The average cost to raise a child in the United States is now over $300,000.Click To Tweet

Compare Life Insurance Options

If you don’t have life insurance yet, then you’ll need to add this to the budget for your baby’s well-being. Although life insurance may seem confusing, there are many informative resources available to help you decide which policy is best for your situation and avoid overpaying on policy add-ons that you might not need. It’s not fun thinking about worst-case scenarios when you’re expecting the most joyous event in your life, but life insurance is crucial for financially securing your growing family in case of an emergency or unexpected event, so start researching your options as soon as you can to get the best rate.

Start Saving for College

When you’re planning for a baby, paying for college might be the last thing on your mind. However, there are many benefits to setting both short-term and long-term financial goals involving your child, such as setting up a college savings fund.

There are several ways to start saving for your child’s future from the moment they’re born, including a 529 College Savings Account, Roth IRA, and taxable index funds. Sure, college may seem like a distant goal for your new infant, but it’s never too early to start saving, especially when they’re young! The more years you have, the more interest that investment will accrue to help them pay for college tuition, which is likely to cost exponentially more in two decades.

To help you get started, Betterment offers great advice for parents who want to save money for their children’s future. It’s also important not to neglect saving for your own future, so Betterment offers additional advice for parents saving for their retirement while simultaneously setting aside money for their child’s educational expenses.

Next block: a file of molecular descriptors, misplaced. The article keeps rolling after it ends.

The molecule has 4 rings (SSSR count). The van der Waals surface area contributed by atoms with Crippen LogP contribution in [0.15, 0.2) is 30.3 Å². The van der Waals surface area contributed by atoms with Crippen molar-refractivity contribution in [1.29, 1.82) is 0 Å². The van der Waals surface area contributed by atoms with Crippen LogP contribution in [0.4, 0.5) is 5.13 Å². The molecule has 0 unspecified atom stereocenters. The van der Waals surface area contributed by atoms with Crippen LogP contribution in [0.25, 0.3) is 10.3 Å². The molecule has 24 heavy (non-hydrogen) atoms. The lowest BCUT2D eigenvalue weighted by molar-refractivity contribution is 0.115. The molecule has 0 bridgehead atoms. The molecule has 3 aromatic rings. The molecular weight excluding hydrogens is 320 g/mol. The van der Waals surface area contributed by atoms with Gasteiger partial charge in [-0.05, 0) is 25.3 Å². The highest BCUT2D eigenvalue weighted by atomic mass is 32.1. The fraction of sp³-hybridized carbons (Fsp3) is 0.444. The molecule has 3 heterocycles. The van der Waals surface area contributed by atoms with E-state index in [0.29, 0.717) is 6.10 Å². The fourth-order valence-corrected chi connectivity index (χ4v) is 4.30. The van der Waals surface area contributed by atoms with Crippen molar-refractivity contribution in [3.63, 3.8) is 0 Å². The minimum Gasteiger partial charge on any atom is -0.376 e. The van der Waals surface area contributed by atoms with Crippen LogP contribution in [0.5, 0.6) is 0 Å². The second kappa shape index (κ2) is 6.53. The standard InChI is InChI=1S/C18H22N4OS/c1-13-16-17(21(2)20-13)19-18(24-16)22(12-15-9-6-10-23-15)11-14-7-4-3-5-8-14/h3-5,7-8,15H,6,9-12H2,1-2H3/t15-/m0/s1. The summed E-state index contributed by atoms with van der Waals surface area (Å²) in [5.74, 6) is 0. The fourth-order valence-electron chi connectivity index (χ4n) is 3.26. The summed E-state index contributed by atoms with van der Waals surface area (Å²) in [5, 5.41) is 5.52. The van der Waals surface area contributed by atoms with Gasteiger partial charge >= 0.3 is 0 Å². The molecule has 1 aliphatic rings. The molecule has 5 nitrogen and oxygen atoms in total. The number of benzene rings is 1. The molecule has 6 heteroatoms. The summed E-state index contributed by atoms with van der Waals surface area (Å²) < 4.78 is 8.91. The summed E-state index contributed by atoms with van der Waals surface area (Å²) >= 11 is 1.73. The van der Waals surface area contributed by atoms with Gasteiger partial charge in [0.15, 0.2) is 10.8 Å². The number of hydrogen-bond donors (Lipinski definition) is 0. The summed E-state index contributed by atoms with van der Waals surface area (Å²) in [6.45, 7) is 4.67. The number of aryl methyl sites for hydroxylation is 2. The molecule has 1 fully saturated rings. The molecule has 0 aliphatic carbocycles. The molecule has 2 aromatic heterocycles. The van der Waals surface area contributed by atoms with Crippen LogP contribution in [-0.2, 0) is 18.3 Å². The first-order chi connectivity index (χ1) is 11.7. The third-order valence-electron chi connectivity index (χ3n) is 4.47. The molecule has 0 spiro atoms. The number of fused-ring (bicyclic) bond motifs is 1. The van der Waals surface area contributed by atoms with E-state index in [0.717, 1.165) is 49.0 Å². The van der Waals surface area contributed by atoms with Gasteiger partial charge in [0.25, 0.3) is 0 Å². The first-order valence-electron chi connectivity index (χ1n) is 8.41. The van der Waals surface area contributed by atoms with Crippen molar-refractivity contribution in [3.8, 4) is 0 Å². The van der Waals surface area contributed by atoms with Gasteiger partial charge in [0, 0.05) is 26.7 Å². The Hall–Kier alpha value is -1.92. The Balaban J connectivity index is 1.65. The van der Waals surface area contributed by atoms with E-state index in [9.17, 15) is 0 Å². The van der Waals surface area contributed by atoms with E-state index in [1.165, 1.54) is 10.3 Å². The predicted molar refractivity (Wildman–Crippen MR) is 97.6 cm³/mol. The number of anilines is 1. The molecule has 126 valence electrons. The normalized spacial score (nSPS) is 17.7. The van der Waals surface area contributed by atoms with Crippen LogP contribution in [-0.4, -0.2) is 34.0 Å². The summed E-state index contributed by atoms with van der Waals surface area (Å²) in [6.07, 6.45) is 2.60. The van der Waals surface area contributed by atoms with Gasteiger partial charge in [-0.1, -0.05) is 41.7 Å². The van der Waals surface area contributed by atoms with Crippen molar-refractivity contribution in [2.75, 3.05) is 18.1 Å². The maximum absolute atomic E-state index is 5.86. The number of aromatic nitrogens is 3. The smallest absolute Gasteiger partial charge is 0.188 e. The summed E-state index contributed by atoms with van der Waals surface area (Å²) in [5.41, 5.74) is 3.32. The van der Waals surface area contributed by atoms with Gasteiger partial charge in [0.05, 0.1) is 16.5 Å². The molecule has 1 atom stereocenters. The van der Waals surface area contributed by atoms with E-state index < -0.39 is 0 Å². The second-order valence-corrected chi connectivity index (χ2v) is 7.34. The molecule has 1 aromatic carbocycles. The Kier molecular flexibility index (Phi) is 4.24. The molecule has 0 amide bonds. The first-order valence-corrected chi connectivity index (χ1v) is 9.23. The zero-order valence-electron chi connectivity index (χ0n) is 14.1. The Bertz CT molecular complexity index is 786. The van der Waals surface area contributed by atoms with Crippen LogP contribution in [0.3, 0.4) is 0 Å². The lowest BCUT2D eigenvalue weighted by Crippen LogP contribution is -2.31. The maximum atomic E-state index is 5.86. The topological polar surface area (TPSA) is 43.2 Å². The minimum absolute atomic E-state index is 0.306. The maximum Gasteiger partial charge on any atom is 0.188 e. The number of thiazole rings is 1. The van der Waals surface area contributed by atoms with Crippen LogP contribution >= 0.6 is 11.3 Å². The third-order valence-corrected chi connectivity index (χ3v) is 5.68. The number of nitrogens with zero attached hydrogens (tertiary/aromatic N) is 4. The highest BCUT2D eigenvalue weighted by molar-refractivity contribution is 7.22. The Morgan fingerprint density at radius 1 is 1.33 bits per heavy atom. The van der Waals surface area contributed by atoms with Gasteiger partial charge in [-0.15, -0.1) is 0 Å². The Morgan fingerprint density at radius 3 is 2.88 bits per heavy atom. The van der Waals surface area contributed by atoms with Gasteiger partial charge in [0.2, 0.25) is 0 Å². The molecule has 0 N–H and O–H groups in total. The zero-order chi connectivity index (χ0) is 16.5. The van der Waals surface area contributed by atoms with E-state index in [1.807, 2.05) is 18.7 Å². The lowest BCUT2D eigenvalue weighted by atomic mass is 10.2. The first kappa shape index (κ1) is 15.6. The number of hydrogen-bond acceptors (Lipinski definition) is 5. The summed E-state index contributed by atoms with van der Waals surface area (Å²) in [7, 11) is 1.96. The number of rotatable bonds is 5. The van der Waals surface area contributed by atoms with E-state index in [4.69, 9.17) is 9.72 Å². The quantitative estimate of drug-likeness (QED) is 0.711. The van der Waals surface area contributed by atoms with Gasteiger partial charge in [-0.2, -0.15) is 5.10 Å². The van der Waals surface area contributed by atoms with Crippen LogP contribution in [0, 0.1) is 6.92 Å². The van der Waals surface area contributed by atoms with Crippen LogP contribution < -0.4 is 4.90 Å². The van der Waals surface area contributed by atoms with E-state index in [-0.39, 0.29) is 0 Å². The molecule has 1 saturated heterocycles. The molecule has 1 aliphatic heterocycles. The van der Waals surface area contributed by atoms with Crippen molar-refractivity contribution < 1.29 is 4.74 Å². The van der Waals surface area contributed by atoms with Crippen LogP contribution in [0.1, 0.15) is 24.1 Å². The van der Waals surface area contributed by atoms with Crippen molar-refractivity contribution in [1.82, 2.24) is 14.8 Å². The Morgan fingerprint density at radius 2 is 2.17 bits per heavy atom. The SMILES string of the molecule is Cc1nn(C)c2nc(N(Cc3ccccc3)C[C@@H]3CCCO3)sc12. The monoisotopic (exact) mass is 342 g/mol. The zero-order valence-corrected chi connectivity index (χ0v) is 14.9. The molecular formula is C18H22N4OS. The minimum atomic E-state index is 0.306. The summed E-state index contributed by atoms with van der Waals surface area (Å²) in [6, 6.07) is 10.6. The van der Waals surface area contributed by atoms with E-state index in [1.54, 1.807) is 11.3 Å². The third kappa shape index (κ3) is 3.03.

Here Comes the Baby!

Don’t let financial stress put a damper on this wonderful new time for your family. Instead, focus on ways you can save money on baby-related expenses while giving your newborn all the love and attention you can offer.

It’s understandable if long-term concerns might go on the backburner for those first couple months. Even if you don’t start saving right away, try to invest in your child’s future within their first year of life and they’ll thank you when they’re older.

What do you think? Did I miss any easy frugal money tips for new parents? What are your favorite money tips for new parents?

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About Hank Coleman

Hank Coleman is the founder of Money Q&A, an Iraq combat veteran, a Dr. Pepper addict, and a self-proclaimed investing junkie. He has written extensively for many nationally known financial websites and publications. Hank holds a Master’s Degree in Finance and a graduate certificate in personal financial planning. Email him directly at Hank[at]MoneyQandA.com.


Hank Coleman has written 582 articles on Money Q&A. Learn more about Money Q&A on Twitter @MoneyQandA and @HankColeman.